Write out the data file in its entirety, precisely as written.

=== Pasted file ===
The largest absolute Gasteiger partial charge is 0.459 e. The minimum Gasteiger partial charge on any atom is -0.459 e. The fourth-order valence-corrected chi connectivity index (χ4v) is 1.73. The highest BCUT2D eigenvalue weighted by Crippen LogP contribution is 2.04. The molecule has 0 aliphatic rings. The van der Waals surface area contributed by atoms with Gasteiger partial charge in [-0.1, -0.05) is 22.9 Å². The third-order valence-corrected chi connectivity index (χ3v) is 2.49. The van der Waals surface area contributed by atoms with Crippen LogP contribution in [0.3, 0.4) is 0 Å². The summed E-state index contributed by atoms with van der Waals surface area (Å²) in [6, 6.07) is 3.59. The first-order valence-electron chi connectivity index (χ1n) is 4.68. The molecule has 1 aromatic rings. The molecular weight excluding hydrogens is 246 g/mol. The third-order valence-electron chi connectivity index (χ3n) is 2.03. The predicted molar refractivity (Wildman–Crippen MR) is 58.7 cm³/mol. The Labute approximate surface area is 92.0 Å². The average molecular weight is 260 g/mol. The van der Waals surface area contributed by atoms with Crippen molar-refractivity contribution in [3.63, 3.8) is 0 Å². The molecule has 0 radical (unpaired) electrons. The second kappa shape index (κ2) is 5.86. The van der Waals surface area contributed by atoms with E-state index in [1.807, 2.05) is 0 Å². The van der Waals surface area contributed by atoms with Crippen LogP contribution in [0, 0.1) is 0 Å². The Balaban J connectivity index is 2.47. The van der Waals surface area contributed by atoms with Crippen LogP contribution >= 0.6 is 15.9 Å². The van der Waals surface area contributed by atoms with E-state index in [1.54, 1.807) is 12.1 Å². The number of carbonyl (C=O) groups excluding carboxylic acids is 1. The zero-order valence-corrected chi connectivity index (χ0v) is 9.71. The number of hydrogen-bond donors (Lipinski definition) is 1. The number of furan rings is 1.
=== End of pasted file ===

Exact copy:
The largest absolute Gasteiger partial charge is 0.459 e. The minimum Gasteiger partial charge on any atom is -0.459 e. The fourth-order valence-corrected chi connectivity index (χ4v) is 1.73. The highest BCUT2D eigenvalue weighted by Crippen LogP contribution is 2.04. The molecule has 0 aliphatic rings. The van der Waals surface area contributed by atoms with Gasteiger partial charge in [-0.1, -0.05) is 22.9 Å². The third-order valence-corrected chi connectivity index (χ3v) is 2.49. The van der Waals surface area contributed by atoms with Crippen LogP contribution in [0.3, 0.4) is 0 Å². The summed E-state index contributed by atoms with van der Waals surface area (Å²) in [6, 6.07) is 3.59. The first-order valence-electron chi connectivity index (χ1n) is 4.68. The molecule has 1 aromatic rings. The molecular weight excluding hydrogens is 246 g/mol. The third-order valence-electron chi connectivity index (χ3n) is 2.03. The predicted molar refractivity (Wildman–Crippen MR) is 58.7 cm³/mol. The Labute approximate surface area is 92.0 Å². The average molecular weight is 260 g/mol. The van der Waals surface area contributed by atoms with Crippen molar-refractivity contribution in [3.63, 3.8) is 0 Å². The molecule has 0 radical (unpaired) electrons. The second kappa shape index (κ2) is 5.86. The van der Waals surface area contributed by atoms with E-state index in [1.807, 2.05) is 0 Å². The van der Waals surface area contributed by atoms with Crippen LogP contribution in [0, 0.1) is 0 Å². The Balaban J connectivity index is 2.47. The van der Waals surface area contributed by atoms with Crippen LogP contribution >= 0.6 is 15.9 Å². The van der Waals surface area contributed by atoms with E-state index in [1.54, 1.807) is 12.1 Å². The number of carbonyl (C=O) groups excluding carboxylic acids is 1. The zero-order valence-corrected chi connectivity index (χ0v) is 9.71. The number of hydrogen-bond donors (Lipinski definition) is 1. The number of furan rings is 1.